It’s some on the Left’s position I have more trouble with. Like I say, only a neo-con thinks you go around ‘saving’ every country from dictatorship and we’ve seen the results when they try. But that’s a very different situation from when a people are trying to overthrow their tyrant but are getting slaughtered (willing slaughtered, which tells you something about their determination) because only one side has the heavy weapons.

    I don’t know why some in the Left (and you can see the comments in the Syria post) are willing to turn a blind eye to people fighting for the rights we have who are just asking for a bit of help. We would expect the same.

    • Pascal's bookie 8.1

      Realism is inherently about self-interest and there’s more self-interest for the West’s elites in letting the people of Syria be murdered than answering their cries for help.

      Well, it’s about self interest insofar that a realist approach says that nations will tend to act towards their self percieved best interests. It’s an decsriptive idea, not a normative statement about what nations ought to do.

      Frinstance, if the west believed that the opposition in Syria were democratically minded types likely to move Syria away from it’s confrontational stance towards the west say, or likely to be less problematic in Lebanon, or likely to otherwise being democracy sexy freedom to the area, and likely to win if we just gave them a little help; then it would be ‘realistic’ to predict that they would indeed help them.

      If your analysis of what is happenning in Syria is correct, then it would be in the wests interests to help the opposition out.

      And just to be a tad snide, you can’t really talk about murder when you are also talking about the brave revolutionary. Declare war; get warred on. You don’t get to cry murder at the same time you are challenging the state’s monopoly on the use of force.

      • MValley 8.1.1

        assad was a murderer long before this. that’s why there’s an uprising. people don’t mind benevolent dictatorships, and they certainly don’t have to die fighting to overthrow them.

        The point is the realist analysis for intervention doesn’t stack up because of the regional and military complications. Democracy for Syrians, and their lives, just don’t factor high enough in the ‘West’s’ calculations.

        • Colonial Viper 8.1.1.1

          Using phrases like “freedom fighters” smacks of propaganda scripting.

          Avoiding discussions on the geopolitical self-interest of NATO and the US in the region (and hence their motivation to get involved now when Assad has been a killer for many years already – you said so yourself) while focussing purely in-country on Syria removes context. Also smacks of propaganda scripting.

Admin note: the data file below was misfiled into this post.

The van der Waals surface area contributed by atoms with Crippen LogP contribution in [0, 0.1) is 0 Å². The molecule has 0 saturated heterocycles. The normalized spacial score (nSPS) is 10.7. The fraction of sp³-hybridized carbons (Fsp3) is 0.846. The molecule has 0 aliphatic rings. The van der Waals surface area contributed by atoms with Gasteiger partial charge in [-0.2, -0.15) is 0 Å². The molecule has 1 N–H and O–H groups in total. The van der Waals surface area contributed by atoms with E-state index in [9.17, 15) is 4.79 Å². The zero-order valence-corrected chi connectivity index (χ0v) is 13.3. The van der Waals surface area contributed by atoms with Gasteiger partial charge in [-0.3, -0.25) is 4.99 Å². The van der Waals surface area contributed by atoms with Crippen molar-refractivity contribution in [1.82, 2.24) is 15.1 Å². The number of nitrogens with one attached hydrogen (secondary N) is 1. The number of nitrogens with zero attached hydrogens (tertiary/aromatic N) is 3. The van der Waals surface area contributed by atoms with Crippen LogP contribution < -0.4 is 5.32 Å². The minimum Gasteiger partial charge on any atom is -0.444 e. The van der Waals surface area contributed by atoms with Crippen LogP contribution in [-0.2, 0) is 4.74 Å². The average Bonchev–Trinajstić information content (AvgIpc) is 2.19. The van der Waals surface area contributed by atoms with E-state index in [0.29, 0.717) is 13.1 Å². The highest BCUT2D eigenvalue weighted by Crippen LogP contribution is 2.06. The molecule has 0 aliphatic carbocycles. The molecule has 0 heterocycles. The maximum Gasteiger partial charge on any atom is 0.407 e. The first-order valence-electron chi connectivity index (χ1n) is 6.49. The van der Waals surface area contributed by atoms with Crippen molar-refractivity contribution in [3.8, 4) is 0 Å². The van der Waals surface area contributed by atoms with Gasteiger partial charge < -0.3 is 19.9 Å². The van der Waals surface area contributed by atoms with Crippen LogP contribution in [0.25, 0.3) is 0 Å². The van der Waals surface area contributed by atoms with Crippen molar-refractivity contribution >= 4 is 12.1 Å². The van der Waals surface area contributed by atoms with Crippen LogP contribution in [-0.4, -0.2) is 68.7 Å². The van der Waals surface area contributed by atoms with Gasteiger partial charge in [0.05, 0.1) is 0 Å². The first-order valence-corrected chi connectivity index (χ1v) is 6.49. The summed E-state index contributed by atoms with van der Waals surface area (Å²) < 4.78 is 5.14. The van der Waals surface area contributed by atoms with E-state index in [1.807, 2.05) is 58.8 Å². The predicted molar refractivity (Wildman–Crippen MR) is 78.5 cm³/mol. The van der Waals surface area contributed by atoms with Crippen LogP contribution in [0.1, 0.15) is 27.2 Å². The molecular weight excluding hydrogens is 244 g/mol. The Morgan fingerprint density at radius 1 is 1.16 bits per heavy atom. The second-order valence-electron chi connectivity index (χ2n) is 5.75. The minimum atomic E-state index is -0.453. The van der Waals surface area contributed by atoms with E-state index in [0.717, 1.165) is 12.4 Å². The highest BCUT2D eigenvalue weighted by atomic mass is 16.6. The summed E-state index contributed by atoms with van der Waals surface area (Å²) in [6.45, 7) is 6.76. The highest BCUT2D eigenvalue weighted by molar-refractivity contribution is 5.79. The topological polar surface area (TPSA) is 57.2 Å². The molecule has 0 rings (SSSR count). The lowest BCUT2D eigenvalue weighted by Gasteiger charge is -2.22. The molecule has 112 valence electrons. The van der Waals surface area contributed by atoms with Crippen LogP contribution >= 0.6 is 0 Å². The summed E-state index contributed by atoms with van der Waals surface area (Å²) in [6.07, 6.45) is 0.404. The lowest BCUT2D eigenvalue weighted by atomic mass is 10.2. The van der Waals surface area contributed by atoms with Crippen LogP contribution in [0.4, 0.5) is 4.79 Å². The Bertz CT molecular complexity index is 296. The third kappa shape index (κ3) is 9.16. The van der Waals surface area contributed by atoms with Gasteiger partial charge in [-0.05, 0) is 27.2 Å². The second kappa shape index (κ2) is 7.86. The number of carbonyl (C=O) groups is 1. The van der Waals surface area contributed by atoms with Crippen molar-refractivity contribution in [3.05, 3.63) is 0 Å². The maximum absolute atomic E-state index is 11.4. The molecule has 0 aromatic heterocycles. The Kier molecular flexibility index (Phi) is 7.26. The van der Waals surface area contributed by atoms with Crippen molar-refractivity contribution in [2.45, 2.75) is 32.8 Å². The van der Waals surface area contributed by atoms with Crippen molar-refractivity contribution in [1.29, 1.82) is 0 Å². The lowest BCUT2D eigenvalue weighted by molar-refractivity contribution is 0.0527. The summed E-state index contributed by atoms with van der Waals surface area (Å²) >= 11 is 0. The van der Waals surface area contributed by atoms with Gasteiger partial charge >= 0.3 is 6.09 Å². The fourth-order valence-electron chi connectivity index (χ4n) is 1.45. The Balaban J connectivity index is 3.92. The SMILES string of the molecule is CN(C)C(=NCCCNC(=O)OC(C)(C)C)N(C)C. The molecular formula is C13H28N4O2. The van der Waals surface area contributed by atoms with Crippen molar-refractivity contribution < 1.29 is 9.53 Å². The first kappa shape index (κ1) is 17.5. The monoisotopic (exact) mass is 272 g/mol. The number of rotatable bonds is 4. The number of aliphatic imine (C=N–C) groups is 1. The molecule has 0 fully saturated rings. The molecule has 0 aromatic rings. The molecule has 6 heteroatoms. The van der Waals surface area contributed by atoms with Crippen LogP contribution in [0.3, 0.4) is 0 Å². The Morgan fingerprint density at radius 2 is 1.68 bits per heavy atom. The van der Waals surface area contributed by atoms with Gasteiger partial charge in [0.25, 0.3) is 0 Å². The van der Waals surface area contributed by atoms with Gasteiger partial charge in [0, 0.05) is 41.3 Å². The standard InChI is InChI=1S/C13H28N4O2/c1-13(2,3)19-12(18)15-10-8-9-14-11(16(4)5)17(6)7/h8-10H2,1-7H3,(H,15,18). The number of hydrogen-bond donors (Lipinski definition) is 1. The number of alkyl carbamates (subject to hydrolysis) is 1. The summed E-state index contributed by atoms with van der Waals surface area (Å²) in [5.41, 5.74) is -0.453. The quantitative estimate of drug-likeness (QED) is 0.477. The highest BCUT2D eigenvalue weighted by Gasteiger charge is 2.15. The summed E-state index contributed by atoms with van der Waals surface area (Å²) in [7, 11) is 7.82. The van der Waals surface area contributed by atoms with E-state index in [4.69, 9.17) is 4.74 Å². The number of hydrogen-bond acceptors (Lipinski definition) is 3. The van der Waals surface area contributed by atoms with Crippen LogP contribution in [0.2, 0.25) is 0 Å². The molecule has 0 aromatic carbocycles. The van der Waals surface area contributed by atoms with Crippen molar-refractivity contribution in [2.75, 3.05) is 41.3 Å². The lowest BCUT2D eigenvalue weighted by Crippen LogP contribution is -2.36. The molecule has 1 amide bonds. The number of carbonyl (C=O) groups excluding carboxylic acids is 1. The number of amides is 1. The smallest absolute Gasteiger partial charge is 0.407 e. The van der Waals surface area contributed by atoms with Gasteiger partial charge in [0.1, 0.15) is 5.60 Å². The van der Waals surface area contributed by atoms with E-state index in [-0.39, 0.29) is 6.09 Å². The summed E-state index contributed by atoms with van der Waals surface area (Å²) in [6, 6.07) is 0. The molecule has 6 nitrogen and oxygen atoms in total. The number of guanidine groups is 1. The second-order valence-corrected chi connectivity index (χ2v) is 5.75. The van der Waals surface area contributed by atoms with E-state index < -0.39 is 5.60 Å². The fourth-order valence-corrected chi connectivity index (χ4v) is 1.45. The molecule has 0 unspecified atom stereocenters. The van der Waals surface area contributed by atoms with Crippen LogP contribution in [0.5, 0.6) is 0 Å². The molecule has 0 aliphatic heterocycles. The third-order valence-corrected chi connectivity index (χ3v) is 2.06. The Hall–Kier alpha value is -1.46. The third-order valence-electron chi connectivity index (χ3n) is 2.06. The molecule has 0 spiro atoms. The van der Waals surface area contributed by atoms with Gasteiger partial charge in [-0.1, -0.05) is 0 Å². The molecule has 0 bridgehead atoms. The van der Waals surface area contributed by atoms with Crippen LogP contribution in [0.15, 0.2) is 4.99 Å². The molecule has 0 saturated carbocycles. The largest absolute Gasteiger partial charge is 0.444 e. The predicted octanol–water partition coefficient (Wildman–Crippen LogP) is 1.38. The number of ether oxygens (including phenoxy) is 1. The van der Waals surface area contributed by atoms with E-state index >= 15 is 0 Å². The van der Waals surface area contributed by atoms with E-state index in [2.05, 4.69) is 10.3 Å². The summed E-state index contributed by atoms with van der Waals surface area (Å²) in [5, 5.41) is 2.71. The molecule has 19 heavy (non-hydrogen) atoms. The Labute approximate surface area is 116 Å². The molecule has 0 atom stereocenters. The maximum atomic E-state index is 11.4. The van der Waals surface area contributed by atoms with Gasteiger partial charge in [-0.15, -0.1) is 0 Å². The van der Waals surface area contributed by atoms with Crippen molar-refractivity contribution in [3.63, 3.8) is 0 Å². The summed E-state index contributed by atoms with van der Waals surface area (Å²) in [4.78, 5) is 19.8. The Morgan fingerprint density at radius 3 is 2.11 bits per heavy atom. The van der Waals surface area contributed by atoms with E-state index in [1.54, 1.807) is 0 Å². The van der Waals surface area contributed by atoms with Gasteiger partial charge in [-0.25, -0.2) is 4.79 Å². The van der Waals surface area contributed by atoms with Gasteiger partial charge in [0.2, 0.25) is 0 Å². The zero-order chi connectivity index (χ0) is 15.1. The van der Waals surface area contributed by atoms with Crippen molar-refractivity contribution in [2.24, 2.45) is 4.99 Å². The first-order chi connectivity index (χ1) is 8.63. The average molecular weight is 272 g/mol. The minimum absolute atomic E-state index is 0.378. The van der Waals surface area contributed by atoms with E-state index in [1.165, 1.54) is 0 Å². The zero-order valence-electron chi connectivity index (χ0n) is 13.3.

Would you call on NATO and the US to threaten Israel if Israel was bombing and shelling civilian houses in Palestine? Israel has done that before and I didn’t hear nary a peep from the US President or the UK PM. Because it wasn’t in the geopolitical interests of NATO and the US to get involved, of course.

          Basically Syria would be better off with true democratic rule for the people and by the people, and Assad gone, out of the picture. But your narrative scripting is rubbish.

          • rosy 8.1.1.1.1

            Avoiding discussions on the geopolitical self-interest of NATO and the US in the region …and hence their motivation to get involved

            From where I am, in Europe, there doesn’t seem to be an official appetite for involvement in Syria. There is no high value reason – no grudge against the leader, like Gaddafi, for example. But there are high value losses – like annoying the Russians (who do have naval base in Tartus). I just can’t see a NATO intervention happening. I think they’ll be leaving this to the regional powers. While hoping that Russia and China take on some of the diplomatic talks.

  9. Quay 9

    “There’s no strategic gain from the Right’s perspective and many on the Left would rather see a massacre than US military action.” ?

    There’s a massive gain for the right, bombing Iran’s only real ally would be hugely advantageous in the current climate, hence the rhetoric coming from Iraq war architects. That the left would rather see a massacre is an absurd comment, unless you’re referring to conspiracy-driven leftists.

  10. Rich 10

    I suspect that one issue behind this is that one thing Israel is really scared of is the outbreak of legitimate Arab governments. Despots like Assad can be dealt with secretly, maintain their countries in relative poverty, don’t have international support and have a military focused on internal repression.

    If Assad were deposed and replaced by a democratic government which ran a sound economy, had popular and international support and a military that could fight if called on, that would be bad news for Israel.

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  • Green Party opposes RMA fast-track bill that cut corners on environmental safeguards and public cons...
    The Green Party has opposed the COVID-19 Recovery Fast-track Consenting Bill which shortcuts normal consenting processes under the Resource Management Act (RMA), reduces public participation and narrows environmental considerations. ...
    1 week ago
  • Site of new freight hub revealed
    Hon Shane Jones, Minister of Regional Economic Development A regional freight hub for the lower North Island will be built just northeast of Palmerston North, Regional Development Minister Shane Jones has announced. The Government is investing $40 million through the Provincial Growth Fund to designate and buy land and design ...